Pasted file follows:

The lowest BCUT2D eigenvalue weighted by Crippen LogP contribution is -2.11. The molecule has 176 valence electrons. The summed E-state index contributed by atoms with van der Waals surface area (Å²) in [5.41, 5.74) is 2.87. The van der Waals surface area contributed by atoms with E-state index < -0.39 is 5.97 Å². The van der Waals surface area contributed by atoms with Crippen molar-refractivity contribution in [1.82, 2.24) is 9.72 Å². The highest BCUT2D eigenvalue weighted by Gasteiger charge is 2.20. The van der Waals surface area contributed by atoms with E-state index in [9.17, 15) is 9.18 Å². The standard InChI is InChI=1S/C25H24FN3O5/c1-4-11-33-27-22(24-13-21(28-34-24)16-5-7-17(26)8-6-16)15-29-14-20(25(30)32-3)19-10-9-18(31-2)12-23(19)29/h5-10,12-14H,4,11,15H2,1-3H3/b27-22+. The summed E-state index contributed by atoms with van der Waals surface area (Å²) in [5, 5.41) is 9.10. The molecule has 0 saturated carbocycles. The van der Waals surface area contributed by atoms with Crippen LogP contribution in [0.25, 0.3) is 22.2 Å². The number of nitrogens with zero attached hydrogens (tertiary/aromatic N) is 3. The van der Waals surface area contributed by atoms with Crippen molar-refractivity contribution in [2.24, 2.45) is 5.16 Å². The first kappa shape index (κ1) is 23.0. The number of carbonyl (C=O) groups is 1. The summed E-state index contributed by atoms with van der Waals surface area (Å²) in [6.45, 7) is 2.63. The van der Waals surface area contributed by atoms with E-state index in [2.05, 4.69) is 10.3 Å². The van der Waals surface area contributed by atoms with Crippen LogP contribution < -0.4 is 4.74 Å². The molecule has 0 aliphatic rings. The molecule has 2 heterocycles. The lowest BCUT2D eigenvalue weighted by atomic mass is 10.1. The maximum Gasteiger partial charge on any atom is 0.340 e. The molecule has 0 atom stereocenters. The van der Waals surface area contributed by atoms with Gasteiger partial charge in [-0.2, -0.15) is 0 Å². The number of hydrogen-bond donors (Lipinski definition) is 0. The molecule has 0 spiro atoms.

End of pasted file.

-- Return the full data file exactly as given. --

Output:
The lowest BCUT2D eigenvalue weighted by Crippen LogP contribution is -2.11. The molecule has 176 valence electrons. The summed E-state index contributed by atoms with van der Waals surface area (Å²) in [5.41, 5.74) is 2.87. The van der Waals surface area contributed by atoms with E-state index < -0.39 is 5.97 Å². The van der Waals surface area contributed by atoms with Crippen molar-refractivity contribution in [1.82, 2.24) is 9.72 Å². The highest BCUT2D eigenvalue weighted by Gasteiger charge is 2.20. The van der Waals surface area contributed by atoms with E-state index in [9.17, 15) is 9.18 Å². The standard InChI is InChI=1S/C25H24FN3O5/c1-4-11-33-27-22(24-13-21(28-34-24)16-5-7-17(26)8-6-16)15-29-14-20(25(30)32-3)19-10-9-18(31-2)12-23(19)29/h5-10,12-14H,4,11,15H2,1-3H3/b27-22+. The summed E-state index contributed by atoms with van der Waals surface area (Å²) in [5, 5.41) is 9.10. The molecule has 0 saturated carbocycles. The van der Waals surface area contributed by atoms with Crippen LogP contribution in [0.25, 0.3) is 22.2 Å². The number of nitrogens with zero attached hydrogens (tertiary/aromatic N) is 3. The van der Waals surface area contributed by atoms with Crippen molar-refractivity contribution in [2.24, 2.45) is 5.16 Å². The first kappa shape index (κ1) is 23.0. The number of carbonyl (C=O) groups is 1. The summed E-state index contributed by atoms with van der Waals surface area (Å²) in [6.45, 7) is 2.63. The van der Waals surface area contributed by atoms with E-state index in [2.05, 4.69) is 10.3 Å². The van der Waals surface area contributed by atoms with Crippen LogP contribution < -0.4 is 4.74 Å². The molecule has 0 aliphatic rings. The molecule has 2 heterocycles. The lowest BCUT2D eigenvalue weighted by atomic mass is 10.1. The maximum Gasteiger partial charge on any atom is 0.340 e. The molecule has 0 atom stereocenters. The van der Waals surface area contributed by atoms with Gasteiger partial charge in [-0.2, -0.15) is 0 Å². The number of hydrogen-bond donors (Lipinski definition) is 0. The molecule has 0 spiro atoms.